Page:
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Updated Jul 6, 2023, 11:25am EDT
politics

The two charts President Biden wants voters to see

U.S. President Joe Biden delivers an economic policy speech at The Old Post Office in Chicago, Illinois, U.S., June 28, 2023.
REUTERS/Leah Millis
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The Stats

White House officials are pointing to a pair of eye-catching stats to make the case that President Biden’s economic policies have been a world-beating success — even if many voters are still frustrated about inflation.

First, they note that the U.S. has enjoyed the fastest growth among any member of the G7, the club of major developed economies, since the start of the COVID crisis.

Second, the U.S. has experienced the G7’s lowest inflation rate over the past 12 months, when compared on an apples-to-apples basis. That holds true, even if you subtract food and energy prices from the picture, which spiked in Europe thanks to the war in Ukraine.

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Combined, the trends show the U.S. is enjoying “the strongest recovery of any major economy in the world,” Biden senior advisers Anita Dunn and Mike Donilon wrote in an open memo last week. “This progress wasn’t inevitable or an accident — it has been a direct result of Bidenomics.”

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The View From The White House

The wonky international comparisons may not get as much attention during stump speeches as, say, the unemployment rate, but they are critical to the administration’s intellectual case for its success.

In particular, White House economists say they’re a vindication of the American Rescue Plan — the massive stimulus package Biden signed shortly after coming into office. That bill has widely been blamed for lighting the fuse on consumer prices. But the data “shows clearly inflation was a global phenomenon,” said Ernie Tedeschi, chief economist at the White House Council of Economic Advisers. By contrast, “growth through the pandemic was not a shared experience.”

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Comparisons between the U.S. and Europe all require at least one obvious caveat: The war in Ukraine, which sent natural gas prices spiraling across the EU, dealing a blow to growth and inflation. “We should be clear-eyed that there are many European countries that are more directly affected by the war than we are,” Council of Economic Advisers Chair Jared Bernstein told Semafor. “Whether it’s energy prices or food prices, they’re hit harder by that.”

Still, Bernstein said, “Obviously we think our policies have played a role in getting us to where we are today.”

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Room for Disagreement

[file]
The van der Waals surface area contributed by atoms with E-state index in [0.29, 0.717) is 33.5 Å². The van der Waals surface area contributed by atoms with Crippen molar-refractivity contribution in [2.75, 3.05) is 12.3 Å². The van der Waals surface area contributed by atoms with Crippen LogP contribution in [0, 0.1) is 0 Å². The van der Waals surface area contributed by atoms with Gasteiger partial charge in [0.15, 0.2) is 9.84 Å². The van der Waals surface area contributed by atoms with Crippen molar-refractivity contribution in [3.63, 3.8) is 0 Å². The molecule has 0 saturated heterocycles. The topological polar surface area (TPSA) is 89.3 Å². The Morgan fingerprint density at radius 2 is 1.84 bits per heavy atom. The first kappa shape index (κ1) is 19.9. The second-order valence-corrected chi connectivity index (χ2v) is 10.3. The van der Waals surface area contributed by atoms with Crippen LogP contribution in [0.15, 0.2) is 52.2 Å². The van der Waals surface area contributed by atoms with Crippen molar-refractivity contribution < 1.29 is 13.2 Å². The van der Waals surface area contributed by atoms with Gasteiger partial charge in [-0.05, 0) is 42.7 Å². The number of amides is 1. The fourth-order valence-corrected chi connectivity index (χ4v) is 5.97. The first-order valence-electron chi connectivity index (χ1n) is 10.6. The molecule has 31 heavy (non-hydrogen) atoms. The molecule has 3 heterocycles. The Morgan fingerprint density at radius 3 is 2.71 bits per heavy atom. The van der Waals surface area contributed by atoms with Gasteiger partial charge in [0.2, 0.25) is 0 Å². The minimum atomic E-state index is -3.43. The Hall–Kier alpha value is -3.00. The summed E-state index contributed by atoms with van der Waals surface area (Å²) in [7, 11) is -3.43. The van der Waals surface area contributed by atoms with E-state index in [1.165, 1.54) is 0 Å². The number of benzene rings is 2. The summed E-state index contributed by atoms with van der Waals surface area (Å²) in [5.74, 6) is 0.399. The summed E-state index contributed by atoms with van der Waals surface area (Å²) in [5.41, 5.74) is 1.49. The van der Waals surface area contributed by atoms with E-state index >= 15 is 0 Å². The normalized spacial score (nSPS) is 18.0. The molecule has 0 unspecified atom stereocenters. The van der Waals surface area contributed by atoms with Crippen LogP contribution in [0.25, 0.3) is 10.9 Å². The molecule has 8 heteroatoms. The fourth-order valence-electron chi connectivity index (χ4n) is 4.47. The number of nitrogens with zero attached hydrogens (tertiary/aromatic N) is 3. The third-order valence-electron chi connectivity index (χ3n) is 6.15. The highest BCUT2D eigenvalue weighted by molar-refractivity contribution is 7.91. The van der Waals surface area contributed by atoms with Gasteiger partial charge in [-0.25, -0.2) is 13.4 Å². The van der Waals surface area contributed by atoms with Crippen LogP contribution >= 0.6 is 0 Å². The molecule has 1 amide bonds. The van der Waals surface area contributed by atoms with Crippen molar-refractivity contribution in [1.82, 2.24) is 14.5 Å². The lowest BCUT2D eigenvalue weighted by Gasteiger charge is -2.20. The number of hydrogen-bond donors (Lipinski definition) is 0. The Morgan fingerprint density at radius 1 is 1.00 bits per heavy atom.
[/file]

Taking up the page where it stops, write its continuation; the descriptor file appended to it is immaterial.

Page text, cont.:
Just because the U.S. is leaving Germany and the U.K. in the dust on growth doesn’t mean it’s time to declare victory for Biden’s stimulus strategy, says Harvard Kennedy School Economist Jason Furman, one of the administration’s most vocal friendly critics.

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For starters, the U.S. economy isn’t alone in growing quickly: It’s bounced back from the pandemic faster than the G7, but is still lagging behind some other advanced economies, such as South Korea, Sweden, and Australia, that spent less on stimulus. And while U.S. GDP growth has been brisk and jobs are plentiful, its employment growth has actually been slower than Europe’s.

Finally, one reason U.S. inflation may be declining while Europe’s is flaring is that the Federal Reserve has been more aggressive about hiking interest rates compared to the European Central Bank. In Furman’s view, that may be a success story for American economic policymaking, but not necessarily the administration’s strategy. “I’m not sure I would call Bidenomics the idea that when the economy is overheating you should raise interest rates by 500 basis points,” he said.

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Jordan’s view

“Don’t compare me to the almighty, compare me to the alternative,” Biden likes to tell voters, and that now applies to national economies as well. With all the caveats in mind, the big picture is that the U.S. looks like it’s economically outperforming much of the developed world on growth, even as it seemingly begins to tame inflation. Biden’s policymaking may not have been perfect, but at this point, it certainly doesn’t look like the flop so many voters imagine.

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Correction

This post originally referred to Ernie Tedeschi as a senior economist at the CEA. He is the chief economist.

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